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Young Brides’ Dreams Crushed Among Syrian Civil War

The following post first appeared at ZAATARI REFUGEE CAMP, Jordan – It is impossible for most of us to understand what life is like for the more than half-million Syrian refugees living in Jordan. Most have fled the violence and chaos of Syria’s civil war only to themselves trapped in a life of grinding poverty – unable to work legally in Jordan and unable to return to their homeland.

Written by Clarissa Ward / CBS News Published on Read time Approx. 3 minutes

Roughly 175,000 Syrian refugees live in the Zaatari refugee camp, a sprawling mass of white tents pitched in the middle of the desert. There is no running water and limited food. Riots and protests break out regularly.

After just a few minutes here, it is easy to see how the dust and squalor erode one’s sense of optimism and hope. Many of the women don’t feel safe. They told me that it is dangerous to go to the bathroom alone at night. Some families have dug little ditches next to their tents so that their daughters don’t find themselves in that position.

It is against this backdrop of desperation, fear and poverty that some families are now selling their daughters into early marriage. In many Middle Eastern countries it is the custom for the groom to pay the family of the bride.

Marrying off a daughter can help relieve the financial burden on a family while simultaneously affording her some protection and security — the logic being that a girl is much less likely to be assaulted if she is married.

But where you have desperation, you have exploitation. Men are now coming from across the Arab world, particularly from the Gulf, to find themselves young Syrian brides at bargain prices.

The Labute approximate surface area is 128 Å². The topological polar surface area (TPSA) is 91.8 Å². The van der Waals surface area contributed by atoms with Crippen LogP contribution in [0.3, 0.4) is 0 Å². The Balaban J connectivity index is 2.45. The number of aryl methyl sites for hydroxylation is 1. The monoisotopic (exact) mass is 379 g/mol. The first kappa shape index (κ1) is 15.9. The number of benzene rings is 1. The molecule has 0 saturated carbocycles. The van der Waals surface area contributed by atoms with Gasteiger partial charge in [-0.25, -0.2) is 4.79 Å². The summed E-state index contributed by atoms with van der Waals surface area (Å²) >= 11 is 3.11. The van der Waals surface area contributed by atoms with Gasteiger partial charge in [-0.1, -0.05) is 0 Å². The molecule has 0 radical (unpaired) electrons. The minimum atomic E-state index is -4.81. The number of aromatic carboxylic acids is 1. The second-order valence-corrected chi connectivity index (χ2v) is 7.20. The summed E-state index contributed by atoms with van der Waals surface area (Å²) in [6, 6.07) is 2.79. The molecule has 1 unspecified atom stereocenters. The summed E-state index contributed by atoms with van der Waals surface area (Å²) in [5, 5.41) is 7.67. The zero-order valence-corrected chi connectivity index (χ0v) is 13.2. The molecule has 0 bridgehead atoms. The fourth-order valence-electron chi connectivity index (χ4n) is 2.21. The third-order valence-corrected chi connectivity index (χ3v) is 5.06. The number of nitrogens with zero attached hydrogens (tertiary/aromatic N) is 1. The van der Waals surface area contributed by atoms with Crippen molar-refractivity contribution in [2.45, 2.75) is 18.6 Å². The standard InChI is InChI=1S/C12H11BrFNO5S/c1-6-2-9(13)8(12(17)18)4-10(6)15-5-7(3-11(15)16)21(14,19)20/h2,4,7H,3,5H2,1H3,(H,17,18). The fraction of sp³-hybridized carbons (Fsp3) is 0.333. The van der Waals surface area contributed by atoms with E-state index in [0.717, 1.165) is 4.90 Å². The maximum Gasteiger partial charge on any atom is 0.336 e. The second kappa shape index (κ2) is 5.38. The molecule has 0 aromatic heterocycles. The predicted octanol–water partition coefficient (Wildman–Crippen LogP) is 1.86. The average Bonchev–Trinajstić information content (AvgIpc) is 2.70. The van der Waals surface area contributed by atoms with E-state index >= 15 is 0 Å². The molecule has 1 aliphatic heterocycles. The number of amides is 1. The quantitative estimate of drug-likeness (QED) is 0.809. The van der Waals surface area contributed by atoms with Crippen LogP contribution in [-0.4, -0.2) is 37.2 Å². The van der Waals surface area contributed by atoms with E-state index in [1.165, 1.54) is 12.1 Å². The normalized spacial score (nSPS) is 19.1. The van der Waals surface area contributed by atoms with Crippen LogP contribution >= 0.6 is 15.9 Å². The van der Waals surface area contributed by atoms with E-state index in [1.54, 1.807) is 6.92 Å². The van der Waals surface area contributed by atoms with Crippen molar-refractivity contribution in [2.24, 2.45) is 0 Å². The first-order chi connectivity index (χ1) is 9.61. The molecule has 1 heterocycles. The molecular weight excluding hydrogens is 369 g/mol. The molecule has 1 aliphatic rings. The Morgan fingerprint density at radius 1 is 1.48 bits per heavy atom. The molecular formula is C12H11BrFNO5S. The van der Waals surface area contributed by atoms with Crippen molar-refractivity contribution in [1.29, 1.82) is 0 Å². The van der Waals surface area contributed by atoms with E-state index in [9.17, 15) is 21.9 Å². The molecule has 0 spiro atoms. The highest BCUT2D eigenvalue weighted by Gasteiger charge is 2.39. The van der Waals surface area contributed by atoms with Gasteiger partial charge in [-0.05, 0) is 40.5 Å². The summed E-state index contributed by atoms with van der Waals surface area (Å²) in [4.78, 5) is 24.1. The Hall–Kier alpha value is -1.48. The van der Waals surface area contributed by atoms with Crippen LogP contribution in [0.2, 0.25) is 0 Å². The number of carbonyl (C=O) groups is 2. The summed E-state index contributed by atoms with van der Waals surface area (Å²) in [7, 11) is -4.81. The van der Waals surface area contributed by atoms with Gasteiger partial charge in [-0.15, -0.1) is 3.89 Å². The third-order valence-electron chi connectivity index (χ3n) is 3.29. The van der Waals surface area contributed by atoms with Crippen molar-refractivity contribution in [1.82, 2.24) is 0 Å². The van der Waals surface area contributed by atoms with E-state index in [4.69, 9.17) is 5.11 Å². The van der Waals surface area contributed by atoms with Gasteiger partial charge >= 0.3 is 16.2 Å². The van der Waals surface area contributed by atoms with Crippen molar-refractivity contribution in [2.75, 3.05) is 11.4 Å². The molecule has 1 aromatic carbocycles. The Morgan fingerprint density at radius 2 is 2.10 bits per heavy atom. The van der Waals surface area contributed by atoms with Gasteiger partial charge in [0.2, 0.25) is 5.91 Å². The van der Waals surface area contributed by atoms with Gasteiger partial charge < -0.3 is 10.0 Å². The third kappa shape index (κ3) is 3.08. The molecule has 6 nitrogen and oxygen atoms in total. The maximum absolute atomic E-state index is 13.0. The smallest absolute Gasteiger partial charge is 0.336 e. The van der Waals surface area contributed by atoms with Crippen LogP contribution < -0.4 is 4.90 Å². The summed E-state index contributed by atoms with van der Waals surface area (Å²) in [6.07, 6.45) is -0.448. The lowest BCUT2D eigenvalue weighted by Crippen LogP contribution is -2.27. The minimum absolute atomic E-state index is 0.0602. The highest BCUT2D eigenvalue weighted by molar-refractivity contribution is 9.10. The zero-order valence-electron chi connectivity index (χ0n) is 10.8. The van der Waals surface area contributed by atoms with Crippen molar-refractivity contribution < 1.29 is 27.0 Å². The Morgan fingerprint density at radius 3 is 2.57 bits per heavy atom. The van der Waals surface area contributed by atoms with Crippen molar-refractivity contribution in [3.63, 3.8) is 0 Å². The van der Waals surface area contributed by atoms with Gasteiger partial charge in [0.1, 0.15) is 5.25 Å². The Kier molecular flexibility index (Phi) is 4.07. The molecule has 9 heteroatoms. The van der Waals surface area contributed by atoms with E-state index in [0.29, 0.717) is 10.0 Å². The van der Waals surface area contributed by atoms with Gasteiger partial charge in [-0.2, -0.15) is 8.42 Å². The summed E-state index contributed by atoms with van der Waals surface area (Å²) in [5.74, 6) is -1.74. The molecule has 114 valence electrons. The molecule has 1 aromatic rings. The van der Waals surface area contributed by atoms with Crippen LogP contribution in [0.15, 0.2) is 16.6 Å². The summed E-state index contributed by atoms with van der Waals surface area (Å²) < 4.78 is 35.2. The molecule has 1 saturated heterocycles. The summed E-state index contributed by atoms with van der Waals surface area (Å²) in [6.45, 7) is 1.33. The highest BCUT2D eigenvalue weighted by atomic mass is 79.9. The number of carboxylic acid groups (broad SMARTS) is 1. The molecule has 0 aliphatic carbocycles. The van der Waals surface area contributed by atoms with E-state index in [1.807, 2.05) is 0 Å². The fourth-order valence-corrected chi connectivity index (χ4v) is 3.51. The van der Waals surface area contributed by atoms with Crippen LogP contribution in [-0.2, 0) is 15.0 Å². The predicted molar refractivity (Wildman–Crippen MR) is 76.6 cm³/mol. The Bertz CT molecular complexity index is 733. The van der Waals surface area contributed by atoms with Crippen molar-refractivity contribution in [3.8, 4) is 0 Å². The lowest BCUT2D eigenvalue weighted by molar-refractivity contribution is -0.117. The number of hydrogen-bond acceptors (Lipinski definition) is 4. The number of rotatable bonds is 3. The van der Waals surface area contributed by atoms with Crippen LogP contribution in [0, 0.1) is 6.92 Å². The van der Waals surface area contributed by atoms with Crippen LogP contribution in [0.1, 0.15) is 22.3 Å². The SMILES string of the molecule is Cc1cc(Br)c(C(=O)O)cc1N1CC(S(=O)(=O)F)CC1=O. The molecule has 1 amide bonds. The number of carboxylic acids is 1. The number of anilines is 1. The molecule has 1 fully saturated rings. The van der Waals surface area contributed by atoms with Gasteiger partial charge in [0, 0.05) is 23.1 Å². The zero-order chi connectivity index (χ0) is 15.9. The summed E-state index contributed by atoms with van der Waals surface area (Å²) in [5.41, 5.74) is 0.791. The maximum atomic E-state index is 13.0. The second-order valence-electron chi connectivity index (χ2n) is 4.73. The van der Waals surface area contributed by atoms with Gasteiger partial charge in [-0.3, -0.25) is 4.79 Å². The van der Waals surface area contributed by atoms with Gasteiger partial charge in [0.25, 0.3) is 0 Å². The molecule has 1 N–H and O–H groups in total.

<div source=’picture’ id=’6670′ flow=’alignleft’ />

Many of them pose as donors to gain access into the camps. They come with bags of cash, looking for families to help, particularly families with young, unmarried daughters. Often, they are in their 60s or 70s.

We spent time with Um Majed, who calls herself a marriage broker, but who, in reality, is a madam.

“The grooms come from the Gulf, from Saudi Arabia, from abroad,” she said. “They come and they ask for girls, or they donate money. They call us and they tell us we want to donate money to families who deserve. So they ask for the names of the families, they ask the number of people per family, and they choose which family they want to donate to.”

For every match Um Majed makes, she gets a cut. Young virgins fetch the highest prices — as much as $5,000. A widow might get $2,000. Um Majed does not appear to feel remorse for her work, viewing it is a means of survival. The humanity of the Syrian people is being worn away but their suffering, she told me.

“Minakool ba’adna,” she said, using an Arabic phrase that literally means we are “eating each other,” but which more loosely means we are “turning against each other” or “fighting each other.”

“It’s the parents who feel it like a knife to their heart,” she said. “But it doesn’t compare to the shelling and the bombing and the airplanes bombing and seeing people dying in front of you. So what can they do? We are in a state of war.”

The worst part of these marriages is not the age gap but the fact that many of them are a sham — another way of paying for sex. Sometimes they last only weeks.

<div source=’picture’ id=’6671′ flow=’alignright’ />

We met one girl, 17-year-old Aya, who was sold into marriage with a 70-year-old Saudi Arabian for $3,500. The man already had two wives and 11 children.

Aya’s mother wept as her daughter talked to us about the month they spent together. He rarely let her contact her family and often forced her to share his bed even though she was not in love with him. After a month, he suddenly left and returned to Saudi Arabia.

Aya has not heard from him since, but he has not divorced her which means that Aya is living in a no-man’s land. She cannot move on with her life, and in the eyes of many in the Arab world she is now tainted goods.

“All I want is for him to give me a divorce and to be able to return to Syria. And for Syria to go back to the way it was,” Aya said. “This is my only dream.”

A dream that, like so many others here, has been crushed by the cruel realities of war.

You can watch Clarissa’s video piece <a href=”” target=”_blank”>here.</a>


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